LETTER: No correct dose for illicit drugs

LETTER: No correct dose for illicit drugs

The Feb. 7 editorial stated that overdose deaths increased from 914 in 2016 to 1,422 in 2017.

The Canadian Medical Association Journal published a letter in January, by Xie, Green, Puri & Sheikh about “Updating our language around substance use disorders,” which included the following:

“The term ‘overdose’ suggests that the patient knows the nature of the substance taken and has taken more than what she or he was tolerant to or intended to use. ‘Overdose’ also implies that there is a correct dose. No correct dose exists for use of illicit formulations. Opioid formulations sold in unregulated markets have variable and unknown potency, so dosing is impossible. In addition, people lose tolerance because of inconsistent use and concurrent illness. Consequently, we suggest that the more precise term ‘poisoning’ be used. This use of words is compatible with public understanding regarding other substances: we say ‘alcohol poisoning,’ not ‘alcohol overdose.’”

The opioid crisis affects people throughout Canada and the U.S. The crisis has been caused by the sudden availability of the synthetic opioid fentanyl, most of which is probably synthesized in laboratories in China. Fentanyl is cheap and extremely powerful. It is mixed with other products sold on the black market. Users don’t know what they are getting. A big dose of any opioid can cause respiratory arrest: the person stops breathing.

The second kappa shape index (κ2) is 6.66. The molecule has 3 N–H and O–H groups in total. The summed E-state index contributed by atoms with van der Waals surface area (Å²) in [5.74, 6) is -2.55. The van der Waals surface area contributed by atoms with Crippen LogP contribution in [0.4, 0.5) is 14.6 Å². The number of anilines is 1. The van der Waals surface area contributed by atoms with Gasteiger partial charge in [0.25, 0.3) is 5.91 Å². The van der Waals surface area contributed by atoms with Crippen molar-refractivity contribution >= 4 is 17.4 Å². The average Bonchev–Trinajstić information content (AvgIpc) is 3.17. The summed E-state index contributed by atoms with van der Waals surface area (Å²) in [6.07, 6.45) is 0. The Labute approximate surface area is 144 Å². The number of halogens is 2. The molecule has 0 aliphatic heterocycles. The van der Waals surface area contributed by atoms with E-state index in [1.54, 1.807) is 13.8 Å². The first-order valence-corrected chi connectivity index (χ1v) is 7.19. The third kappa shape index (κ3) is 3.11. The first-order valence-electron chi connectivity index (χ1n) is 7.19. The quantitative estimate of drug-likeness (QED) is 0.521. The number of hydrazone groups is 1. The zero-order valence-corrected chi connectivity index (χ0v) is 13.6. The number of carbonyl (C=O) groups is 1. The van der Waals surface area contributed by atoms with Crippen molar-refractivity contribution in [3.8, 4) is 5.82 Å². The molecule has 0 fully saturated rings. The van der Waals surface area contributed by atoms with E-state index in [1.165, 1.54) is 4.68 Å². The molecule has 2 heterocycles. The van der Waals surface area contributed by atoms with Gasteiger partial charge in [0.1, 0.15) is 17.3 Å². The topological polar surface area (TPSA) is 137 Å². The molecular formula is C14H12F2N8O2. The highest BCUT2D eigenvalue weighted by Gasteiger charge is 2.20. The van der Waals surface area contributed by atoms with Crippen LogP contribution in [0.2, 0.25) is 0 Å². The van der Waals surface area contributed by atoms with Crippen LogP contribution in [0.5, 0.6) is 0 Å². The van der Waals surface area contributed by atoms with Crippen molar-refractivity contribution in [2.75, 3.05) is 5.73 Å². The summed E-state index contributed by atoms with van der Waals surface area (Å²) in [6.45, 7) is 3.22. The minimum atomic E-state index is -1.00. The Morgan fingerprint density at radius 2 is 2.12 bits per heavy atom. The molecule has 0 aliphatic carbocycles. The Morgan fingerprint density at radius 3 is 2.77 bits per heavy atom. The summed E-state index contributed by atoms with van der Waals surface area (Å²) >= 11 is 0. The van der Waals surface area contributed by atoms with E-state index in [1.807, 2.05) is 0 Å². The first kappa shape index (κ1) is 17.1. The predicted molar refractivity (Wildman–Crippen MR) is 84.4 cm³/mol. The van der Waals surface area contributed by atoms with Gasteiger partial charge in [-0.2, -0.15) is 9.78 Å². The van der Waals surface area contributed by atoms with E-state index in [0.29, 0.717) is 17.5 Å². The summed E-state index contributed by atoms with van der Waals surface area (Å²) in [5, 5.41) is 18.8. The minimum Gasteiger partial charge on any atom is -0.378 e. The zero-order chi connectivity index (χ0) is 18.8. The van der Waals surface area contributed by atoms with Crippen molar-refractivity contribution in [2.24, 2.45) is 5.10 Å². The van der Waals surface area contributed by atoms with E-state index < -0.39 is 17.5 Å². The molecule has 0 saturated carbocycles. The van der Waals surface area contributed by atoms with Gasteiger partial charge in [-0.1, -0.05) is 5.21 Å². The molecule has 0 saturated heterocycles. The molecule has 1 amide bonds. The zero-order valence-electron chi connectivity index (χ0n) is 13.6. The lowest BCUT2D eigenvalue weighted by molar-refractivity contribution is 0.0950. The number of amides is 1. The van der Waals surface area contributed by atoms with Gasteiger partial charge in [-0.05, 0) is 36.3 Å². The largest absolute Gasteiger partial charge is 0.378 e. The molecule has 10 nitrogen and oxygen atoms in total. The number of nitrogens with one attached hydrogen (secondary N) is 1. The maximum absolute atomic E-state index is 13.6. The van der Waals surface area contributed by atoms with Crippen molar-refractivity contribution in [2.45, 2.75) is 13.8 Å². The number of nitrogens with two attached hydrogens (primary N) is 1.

The use of recreational chemicals is a medical problem. If a person feels she or he needs an opioid, it is safer to get a known amount of a medication under professional supervision than to use an unknown product from a friend or dealer. Island Health funds Mental Health and Addictions – Addictions Services.

Robert Shepherd

Saanich